MPLS QoS on Cisco 8000 series routing platforms

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DiffServ Tunnelling Modes introduces a new Per-Hop-Behaviour (PHB), which allows differentiated QoS in a provider’s network. The tunnelling mode is defined at the edge of the network, normally in the PE Label Edge Router (LER) (both ingress and egress). You may need to make changes in the P routers; you must also consider what occurs when the topmost label is removed from a packet due to Penultimate-Hop-Popping (PHP). It may be necessary to copy the MPLS EXP value from the top label that is being popped to the newly exposed label; this does not always apply to all tunnelling modes.

This article explain on the MPLS QOS capabilities and implementation methods on Cisco 8000 series routing platforms.

Understanding PHP vs DiffServ

In some cases (for example, a plain non-VPN MPLS network), the PHP action on the final P router can expose a plain IP packet when a packet with only one label is received. When this IP packet is received by the egress LSR (PE), it is not possible to classify the packet based on the MPLS EXP bits because there is no label now. In these situations, you must configure the egress PE router to advertise an explicit-null label. When the PHP action is performed on the P router, a label with a value of zero is sent, and with this special label you can mark the EXP bits as normally labelled packets, allowing the correct classification on the egress PE router. The MPLS network support of DiffServ specification defines these tunnelling modes:

  • Uniform
  • Pipe
  • Short-Pipe

IP Precedence/DSCP to MPLS-EXP mapping


3 most significant bits (MSB) of IP ToS bits maps correspondingly to the MPLS-EXP bits. And same applied for L2 VLAN CoS bits to MPLS-EXP bits . And mapping for IP DSCP/Precedence values to MPLS EXP values are given below:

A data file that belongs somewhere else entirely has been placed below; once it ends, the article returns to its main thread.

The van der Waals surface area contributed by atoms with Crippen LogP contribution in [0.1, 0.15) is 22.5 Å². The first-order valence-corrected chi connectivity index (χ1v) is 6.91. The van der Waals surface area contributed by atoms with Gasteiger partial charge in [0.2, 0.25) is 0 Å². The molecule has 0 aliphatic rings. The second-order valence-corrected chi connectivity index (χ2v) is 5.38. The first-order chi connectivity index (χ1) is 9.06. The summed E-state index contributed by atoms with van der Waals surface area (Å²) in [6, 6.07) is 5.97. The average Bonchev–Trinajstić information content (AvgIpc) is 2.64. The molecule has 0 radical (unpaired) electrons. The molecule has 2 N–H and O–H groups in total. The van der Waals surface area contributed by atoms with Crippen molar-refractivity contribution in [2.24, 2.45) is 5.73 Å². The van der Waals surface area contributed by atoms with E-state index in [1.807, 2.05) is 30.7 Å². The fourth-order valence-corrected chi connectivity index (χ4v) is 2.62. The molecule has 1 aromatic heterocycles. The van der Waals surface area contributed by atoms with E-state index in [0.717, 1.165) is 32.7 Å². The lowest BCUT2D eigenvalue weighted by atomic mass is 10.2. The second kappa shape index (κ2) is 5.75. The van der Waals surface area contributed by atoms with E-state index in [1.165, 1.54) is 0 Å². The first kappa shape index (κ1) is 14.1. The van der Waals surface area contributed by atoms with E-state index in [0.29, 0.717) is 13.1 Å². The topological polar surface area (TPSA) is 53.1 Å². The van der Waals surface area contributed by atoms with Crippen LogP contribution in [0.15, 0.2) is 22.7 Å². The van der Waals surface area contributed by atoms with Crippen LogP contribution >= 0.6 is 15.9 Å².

Default DiffServ transition behaviour in Cisco 8000 platforms

Below scenarios explains the default DiffServ marking behaviours in Cisco 8000 serues for packet paths like IP->MPLS, L2->MPLS, MPLS->MPLS, MPLS->IP and MPLS->L2 transitions without any marking policy applied on the device:

  • MPLS-EXP is derived from the 3 MSBs of IP DSCP value in case of IPv4/IPv6 packet OR 3 bits of CoS value in case of VLAN tagged L2 packet while imposing label at the ingress PE node.


Note: If TCAM based (ACL) classification is applied at ingress on the ingress PE then MPLS EXP does not get derived from IP DSCP and it always gets zero. In such deployment, it’s required to have MPLS-EXP marking present in either ingress or egress policy.

  • MPLS-EXP is derived from the 3 MSBs of IP DSCP value in case of IPv4/IPv6 packet OR 3 bits of CoS value in case of VLAN tagged L2 packet at ingress PE and this marking applies to all the labels which are getting pushed on the ingress PE node (both service and transport labels)


  • And same applies to swap labels on P nodes


  • Egress PE/PHP node does not copy EXP bits correspondingly to IP DSCP bits or CoS bits while popping labels and it just pop out the label without altering inner IP DSCP or L2 CoS bits.


Understanding Uniform Mode